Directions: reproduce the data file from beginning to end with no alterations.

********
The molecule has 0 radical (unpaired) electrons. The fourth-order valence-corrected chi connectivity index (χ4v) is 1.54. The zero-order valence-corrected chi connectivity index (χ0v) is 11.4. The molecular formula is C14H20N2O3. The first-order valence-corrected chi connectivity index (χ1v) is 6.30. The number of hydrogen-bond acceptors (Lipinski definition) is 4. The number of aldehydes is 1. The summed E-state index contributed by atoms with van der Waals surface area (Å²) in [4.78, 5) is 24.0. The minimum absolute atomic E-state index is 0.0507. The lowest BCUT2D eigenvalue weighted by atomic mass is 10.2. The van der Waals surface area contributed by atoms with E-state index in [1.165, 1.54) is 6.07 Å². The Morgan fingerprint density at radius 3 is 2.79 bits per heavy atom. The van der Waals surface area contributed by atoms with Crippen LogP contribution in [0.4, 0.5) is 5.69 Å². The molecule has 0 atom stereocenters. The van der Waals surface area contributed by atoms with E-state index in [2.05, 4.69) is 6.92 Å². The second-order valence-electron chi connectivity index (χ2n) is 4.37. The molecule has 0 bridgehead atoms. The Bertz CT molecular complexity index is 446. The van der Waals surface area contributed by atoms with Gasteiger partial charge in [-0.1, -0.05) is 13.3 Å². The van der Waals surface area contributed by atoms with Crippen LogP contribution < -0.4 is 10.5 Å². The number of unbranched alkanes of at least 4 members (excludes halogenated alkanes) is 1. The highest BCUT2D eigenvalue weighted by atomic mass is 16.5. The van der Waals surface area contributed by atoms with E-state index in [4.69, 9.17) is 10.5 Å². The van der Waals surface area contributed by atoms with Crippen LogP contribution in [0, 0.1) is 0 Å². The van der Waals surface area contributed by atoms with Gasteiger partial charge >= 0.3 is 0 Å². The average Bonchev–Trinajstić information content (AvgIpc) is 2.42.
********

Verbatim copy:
The molecule has 0 radical (unpaired) electrons. The fourth-order valence-corrected chi connectivity index (χ4v) is 1.54. The zero-order valence-corrected chi connectivity index (χ0v) is 11.4. The molecular formula is C14H20N2O3. The first-order valence-corrected chi connectivity index (χ1v) is 6.30. The number of hydrogen-bond acceptors (Lipinski definition) is 4. The number of aldehydes is 1. The summed E-state index contributed by atoms with van der Waals surface area (Å²) in [4.78, 5) is 24.0. The minimum absolute atomic E-state index is 0.0507. The lowest BCUT2D eigenvalue weighted by atomic mass is 10.2. The van der Waals surface area contributed by atoms with E-state index in [1.165, 1.54) is 6.07 Å². The Morgan fingerprint density at radius 3 is 2.79 bits per heavy atom. The van der Waals surface area contributed by atoms with Crippen LogP contribution in [0.4, 0.5) is 5.69 Å². The molecule has 0 atom stereocenters. The van der Waals surface area contributed by atoms with E-state index in [2.05, 4.69) is 6.92 Å². The second-order valence-electron chi connectivity index (χ2n) is 4.37. The molecule has 0 bridgehead atoms. The Bertz CT molecular complexity index is 446. The van der Waals surface area contributed by atoms with Gasteiger partial charge in [-0.1, -0.05) is 13.3 Å². The van der Waals surface area contributed by atoms with Crippen LogP contribution < -0.4 is 10.5 Å². The number of unbranched alkanes of at least 4 members (excludes halogenated alkanes) is 1. The highest BCUT2D eigenvalue weighted by atomic mass is 16.5. The van der Waals surface area contributed by atoms with E-state index in [4.69, 9.17) is 10.5 Å². The van der Waals surface area contributed by atoms with Crippen LogP contribution in [0, 0.1) is 0 Å². The van der Waals surface area contributed by atoms with Gasteiger partial charge >= 0.3 is 0 Å². The average Bonchev–Trinajstić information content (AvgIpc) is 2.42.